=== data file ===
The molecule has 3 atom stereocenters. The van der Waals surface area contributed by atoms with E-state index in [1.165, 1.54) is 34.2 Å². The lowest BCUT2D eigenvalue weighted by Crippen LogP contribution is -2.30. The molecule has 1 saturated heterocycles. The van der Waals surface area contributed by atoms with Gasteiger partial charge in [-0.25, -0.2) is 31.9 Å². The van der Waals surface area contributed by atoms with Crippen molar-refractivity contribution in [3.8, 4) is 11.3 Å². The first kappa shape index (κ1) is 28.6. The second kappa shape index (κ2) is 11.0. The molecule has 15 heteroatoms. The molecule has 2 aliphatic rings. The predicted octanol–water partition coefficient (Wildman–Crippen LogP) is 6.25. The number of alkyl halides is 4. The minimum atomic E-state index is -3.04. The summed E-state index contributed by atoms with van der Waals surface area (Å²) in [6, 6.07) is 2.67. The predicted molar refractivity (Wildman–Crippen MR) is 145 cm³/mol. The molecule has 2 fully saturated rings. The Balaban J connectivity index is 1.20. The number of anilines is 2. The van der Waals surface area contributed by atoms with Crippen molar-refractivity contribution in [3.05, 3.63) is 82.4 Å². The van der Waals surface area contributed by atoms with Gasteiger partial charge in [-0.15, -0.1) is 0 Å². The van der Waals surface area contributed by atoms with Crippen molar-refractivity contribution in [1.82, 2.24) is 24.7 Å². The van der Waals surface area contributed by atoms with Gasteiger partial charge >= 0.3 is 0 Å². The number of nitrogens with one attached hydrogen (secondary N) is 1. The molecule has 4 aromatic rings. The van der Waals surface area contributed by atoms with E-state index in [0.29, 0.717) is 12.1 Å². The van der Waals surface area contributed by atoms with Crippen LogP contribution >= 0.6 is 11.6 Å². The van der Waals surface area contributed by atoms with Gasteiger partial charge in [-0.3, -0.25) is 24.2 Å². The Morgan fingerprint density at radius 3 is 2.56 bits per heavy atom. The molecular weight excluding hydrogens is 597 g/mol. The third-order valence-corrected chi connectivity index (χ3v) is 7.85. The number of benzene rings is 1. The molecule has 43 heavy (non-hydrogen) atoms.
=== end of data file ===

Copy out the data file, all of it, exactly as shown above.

The molecule has 3 atom stereocenters. The van der Waals surface area contributed by atoms with E-state index in [1.165, 1.54) is 34.2 Å². The lowest BCUT2D eigenvalue weighted by Crippen LogP contribution is -2.30. The molecule has 1 saturated heterocycles. The van der Waals surface area contributed by atoms with Gasteiger partial charge in [-0.25, -0.2) is 31.9 Å². The van der Waals surface area contributed by atoms with Crippen molar-refractivity contribution in [3.8, 4) is 11.3 Å². The first kappa shape index (κ1) is 28.6. The second kappa shape index (κ2) is 11.0. The molecule has 15 heteroatoms. The molecule has 2 aliphatic rings. The predicted octanol–water partition coefficient (Wildman–Crippen LogP) is 6.25. The number of alkyl halides is 4. The minimum atomic E-state index is -3.04. The summed E-state index contributed by atoms with van der Waals surface area (Å²) in [6, 6.07) is 2.67. The predicted molar refractivity (Wildman–Crippen MR) is 145 cm³/mol. The molecule has 2 fully saturated rings. The Balaban J connectivity index is 1.20. The number of anilines is 2. The van der Waals surface area contributed by atoms with Crippen molar-refractivity contribution in [3.05, 3.63) is 82.4 Å². The van der Waals surface area contributed by atoms with Gasteiger partial charge in [-0.15, -0.1) is 0 Å². The van der Waals surface area contributed by atoms with Crippen molar-refractivity contribution in [1.82, 2.24) is 24.7 Å². The van der Waals surface area contributed by atoms with Gasteiger partial charge >= 0.3 is 0 Å². The number of nitrogens with one attached hydrogen (secondary N) is 1. The molecule has 4 aromatic rings. The van der Waals surface area contributed by atoms with E-state index in [0.29, 0.717) is 12.1 Å². The van der Waals surface area contributed by atoms with Crippen LogP contribution >= 0.6 is 11.6 Å². The van der Waals surface area contributed by atoms with Gasteiger partial charge in [-0.3, -0.25) is 24.2 Å². The Morgan fingerprint density at radius 3 is 2.56 bits per heavy atom. The molecular weight excluding hydrogens is 597 g/mol. The third-order valence-corrected chi connectivity index (χ3v) is 7.85. The number of benzene rings is 1. The molecule has 43 heavy (non-hydrogen) atoms.